GEORGE E. GRAFT


George E. Graft, a leading representative of the business interests of San Jose, was born in Olin, Iowa, in January, 1871, being a son of George W. and Mary (Seely) Graft. The son George spent the days of his boyhood and youth on a farm, being early inured to its duties, and his elementary education was received in the high school at Olin, which was later supplemented by a course in the Iowa Commercial College at Davenport, Iowa, in which institution he was graduated in August, 1888. He then entered the employ of the Diamond Creamery Company of Wyoming, Iowa, his older brother, John R., being the superintendent of the company. On entering this institution young George began at the very bottom, determined to learn the business in all its branches, and his first work was as an apprentice. After six months of this labor, however, he was appointed to attend to the distribution of supplies to the various country creameries, and after one year thus spent was advanced to the position of inspector of dairy utensils of the various milk patrons of the company's creameries. In 1890 he again mounted the ladder of promotion and was made milk inspector of all the creameries in the Wyoming division, while a few months later he was made assistant to the superintendent, which position he held until the spring of 1891.

At that date Mr. Graft withdrew from the Diamond Creamery Company and removed to Delmar, Iowa, where he entered upon the same line of trade for himself, thus continuing until 1894, and during that period enjoyed a succesful business. In that year, however, he sold his interests in Delmar and came to San Jose, California, entering into the wholesale and retail butter, egg and cheese business and operating his own creamery. The output of his factory is consumed by the best trade in San Jose, and as a testimonial of the high grade of his products it may be stated that his annual sales have reached over one hundred thousand dollars, with brighter prospects for the future. In business circles he sustains a most enviable reputation, his energetic nature and capable management alone winning for him his high standing in the community.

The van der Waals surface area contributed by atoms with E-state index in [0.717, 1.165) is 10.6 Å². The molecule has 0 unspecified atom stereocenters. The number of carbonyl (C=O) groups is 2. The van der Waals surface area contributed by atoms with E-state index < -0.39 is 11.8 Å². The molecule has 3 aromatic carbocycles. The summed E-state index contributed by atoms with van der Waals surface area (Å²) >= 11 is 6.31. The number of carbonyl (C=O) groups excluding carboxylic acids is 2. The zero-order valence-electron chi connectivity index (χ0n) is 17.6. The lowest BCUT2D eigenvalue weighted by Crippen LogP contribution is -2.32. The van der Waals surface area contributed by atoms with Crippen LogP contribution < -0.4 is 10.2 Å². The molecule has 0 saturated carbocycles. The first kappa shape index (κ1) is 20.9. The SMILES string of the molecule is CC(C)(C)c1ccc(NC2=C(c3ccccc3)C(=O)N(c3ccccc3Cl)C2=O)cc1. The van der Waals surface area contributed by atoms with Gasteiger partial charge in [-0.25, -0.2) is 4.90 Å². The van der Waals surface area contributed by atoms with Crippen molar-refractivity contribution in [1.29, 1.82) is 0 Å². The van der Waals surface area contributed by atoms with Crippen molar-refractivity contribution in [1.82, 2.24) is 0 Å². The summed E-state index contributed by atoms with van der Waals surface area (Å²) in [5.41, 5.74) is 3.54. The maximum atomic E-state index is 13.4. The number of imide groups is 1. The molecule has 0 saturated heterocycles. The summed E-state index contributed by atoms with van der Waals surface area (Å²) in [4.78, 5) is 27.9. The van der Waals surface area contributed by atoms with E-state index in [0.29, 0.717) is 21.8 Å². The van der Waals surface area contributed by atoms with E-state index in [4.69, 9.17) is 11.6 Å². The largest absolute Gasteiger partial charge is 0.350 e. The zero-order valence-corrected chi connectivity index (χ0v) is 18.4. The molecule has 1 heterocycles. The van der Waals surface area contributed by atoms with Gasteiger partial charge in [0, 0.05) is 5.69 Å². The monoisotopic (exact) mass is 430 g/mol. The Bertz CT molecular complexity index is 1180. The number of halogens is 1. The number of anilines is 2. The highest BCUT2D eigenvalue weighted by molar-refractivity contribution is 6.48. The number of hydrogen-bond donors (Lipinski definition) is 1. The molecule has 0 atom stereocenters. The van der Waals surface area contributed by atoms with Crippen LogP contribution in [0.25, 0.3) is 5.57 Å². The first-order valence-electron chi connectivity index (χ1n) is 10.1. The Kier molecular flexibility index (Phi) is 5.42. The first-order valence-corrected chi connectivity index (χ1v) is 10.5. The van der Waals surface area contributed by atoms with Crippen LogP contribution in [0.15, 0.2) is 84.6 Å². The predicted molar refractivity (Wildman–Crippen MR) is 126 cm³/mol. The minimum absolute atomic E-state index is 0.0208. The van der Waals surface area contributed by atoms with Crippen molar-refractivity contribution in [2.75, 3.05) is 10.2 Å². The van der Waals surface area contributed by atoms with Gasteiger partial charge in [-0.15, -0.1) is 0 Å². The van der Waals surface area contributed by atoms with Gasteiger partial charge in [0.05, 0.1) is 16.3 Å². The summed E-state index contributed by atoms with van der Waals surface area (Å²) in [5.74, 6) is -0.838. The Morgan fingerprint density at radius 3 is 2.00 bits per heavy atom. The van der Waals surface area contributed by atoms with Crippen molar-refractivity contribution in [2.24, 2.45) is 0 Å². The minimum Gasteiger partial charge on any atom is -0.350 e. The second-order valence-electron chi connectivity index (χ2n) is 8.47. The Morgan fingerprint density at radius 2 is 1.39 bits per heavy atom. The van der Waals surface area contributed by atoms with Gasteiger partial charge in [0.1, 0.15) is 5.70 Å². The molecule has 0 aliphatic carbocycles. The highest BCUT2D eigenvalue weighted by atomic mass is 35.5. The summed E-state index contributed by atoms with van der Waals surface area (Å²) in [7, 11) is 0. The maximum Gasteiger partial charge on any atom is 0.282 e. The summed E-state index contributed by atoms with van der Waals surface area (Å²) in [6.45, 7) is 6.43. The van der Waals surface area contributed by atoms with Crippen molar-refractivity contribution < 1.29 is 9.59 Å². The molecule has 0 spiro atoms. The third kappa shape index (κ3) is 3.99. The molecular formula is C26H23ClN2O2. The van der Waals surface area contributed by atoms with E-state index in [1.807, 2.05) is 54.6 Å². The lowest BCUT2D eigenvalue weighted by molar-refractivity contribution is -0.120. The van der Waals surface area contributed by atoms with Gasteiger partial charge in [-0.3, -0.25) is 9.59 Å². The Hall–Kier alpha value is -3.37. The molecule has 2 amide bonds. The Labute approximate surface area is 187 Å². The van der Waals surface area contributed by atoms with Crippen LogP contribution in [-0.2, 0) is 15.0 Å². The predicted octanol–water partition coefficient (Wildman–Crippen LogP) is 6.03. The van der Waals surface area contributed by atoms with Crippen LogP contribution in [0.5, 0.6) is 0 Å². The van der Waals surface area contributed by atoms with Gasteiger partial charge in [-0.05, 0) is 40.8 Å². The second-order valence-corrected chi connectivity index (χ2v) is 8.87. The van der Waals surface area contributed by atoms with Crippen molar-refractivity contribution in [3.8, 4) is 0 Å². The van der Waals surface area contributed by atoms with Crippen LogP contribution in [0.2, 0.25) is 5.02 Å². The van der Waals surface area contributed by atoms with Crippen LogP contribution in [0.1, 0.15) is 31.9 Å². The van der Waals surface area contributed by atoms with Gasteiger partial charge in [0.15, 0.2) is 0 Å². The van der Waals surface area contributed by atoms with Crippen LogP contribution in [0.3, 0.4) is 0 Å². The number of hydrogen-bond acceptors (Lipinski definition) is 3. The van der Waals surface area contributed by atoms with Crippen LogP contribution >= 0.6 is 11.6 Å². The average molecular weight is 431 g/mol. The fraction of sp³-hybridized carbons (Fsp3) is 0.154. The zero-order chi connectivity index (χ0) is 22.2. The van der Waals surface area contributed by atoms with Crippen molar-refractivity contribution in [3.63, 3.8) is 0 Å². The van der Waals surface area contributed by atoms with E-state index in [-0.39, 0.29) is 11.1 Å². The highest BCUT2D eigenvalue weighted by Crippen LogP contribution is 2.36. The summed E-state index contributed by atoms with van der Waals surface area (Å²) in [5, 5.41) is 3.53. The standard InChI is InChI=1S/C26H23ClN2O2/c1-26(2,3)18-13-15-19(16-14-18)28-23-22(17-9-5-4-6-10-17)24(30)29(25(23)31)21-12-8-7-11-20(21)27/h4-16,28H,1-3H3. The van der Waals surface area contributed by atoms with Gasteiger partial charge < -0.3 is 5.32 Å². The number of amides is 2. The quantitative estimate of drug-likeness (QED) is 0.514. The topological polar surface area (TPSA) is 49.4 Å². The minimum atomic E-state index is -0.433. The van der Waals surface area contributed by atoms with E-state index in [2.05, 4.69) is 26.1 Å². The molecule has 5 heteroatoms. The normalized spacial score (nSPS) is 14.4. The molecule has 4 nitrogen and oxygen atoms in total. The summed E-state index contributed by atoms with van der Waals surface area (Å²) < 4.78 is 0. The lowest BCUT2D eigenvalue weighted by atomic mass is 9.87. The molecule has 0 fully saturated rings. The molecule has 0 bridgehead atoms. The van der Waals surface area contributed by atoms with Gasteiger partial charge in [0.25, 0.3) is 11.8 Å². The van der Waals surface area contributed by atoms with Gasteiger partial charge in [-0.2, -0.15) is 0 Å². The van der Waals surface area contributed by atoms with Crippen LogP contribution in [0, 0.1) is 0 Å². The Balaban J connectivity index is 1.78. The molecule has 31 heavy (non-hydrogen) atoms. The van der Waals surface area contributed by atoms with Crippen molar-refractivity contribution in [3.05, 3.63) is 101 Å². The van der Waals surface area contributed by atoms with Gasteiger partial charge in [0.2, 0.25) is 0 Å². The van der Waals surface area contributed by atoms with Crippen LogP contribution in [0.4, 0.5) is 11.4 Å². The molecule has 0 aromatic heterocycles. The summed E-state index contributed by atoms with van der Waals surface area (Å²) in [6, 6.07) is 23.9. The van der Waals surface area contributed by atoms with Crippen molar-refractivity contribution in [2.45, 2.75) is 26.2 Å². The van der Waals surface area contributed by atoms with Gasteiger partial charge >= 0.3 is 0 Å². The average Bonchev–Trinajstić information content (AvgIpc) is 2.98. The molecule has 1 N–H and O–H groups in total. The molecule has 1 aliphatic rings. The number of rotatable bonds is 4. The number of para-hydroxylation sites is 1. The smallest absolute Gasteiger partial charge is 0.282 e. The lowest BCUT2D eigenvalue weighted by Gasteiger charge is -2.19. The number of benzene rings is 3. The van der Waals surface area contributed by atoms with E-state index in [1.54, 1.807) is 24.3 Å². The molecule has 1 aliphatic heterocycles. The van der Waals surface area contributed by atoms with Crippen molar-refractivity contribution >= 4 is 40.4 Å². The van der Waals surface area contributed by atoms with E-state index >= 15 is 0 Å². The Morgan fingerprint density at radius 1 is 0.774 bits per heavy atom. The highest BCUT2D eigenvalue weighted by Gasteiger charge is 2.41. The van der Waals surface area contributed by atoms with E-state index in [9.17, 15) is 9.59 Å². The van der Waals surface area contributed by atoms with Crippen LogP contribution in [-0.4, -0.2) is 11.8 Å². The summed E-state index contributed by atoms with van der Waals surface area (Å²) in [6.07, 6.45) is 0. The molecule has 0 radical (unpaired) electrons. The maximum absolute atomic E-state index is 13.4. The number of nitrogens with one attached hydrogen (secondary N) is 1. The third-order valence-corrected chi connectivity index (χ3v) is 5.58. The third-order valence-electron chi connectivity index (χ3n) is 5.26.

The marriage of Mr. Graft was celebrated on the 7th of April, 1903, when Myma E. Royce became his wife, she being the daughter of John Royce, a retired rancher living in San Jose. Both Mr. and Mrs. Grft are held in high esteem, and the kindly social qualities with which they are endowed win for them the friendship and good will of all.

Source: History of the New California Its Resources and People, Volume II

The Lewis Publishing Company - 1905
Edited by Leigh H. Irvine


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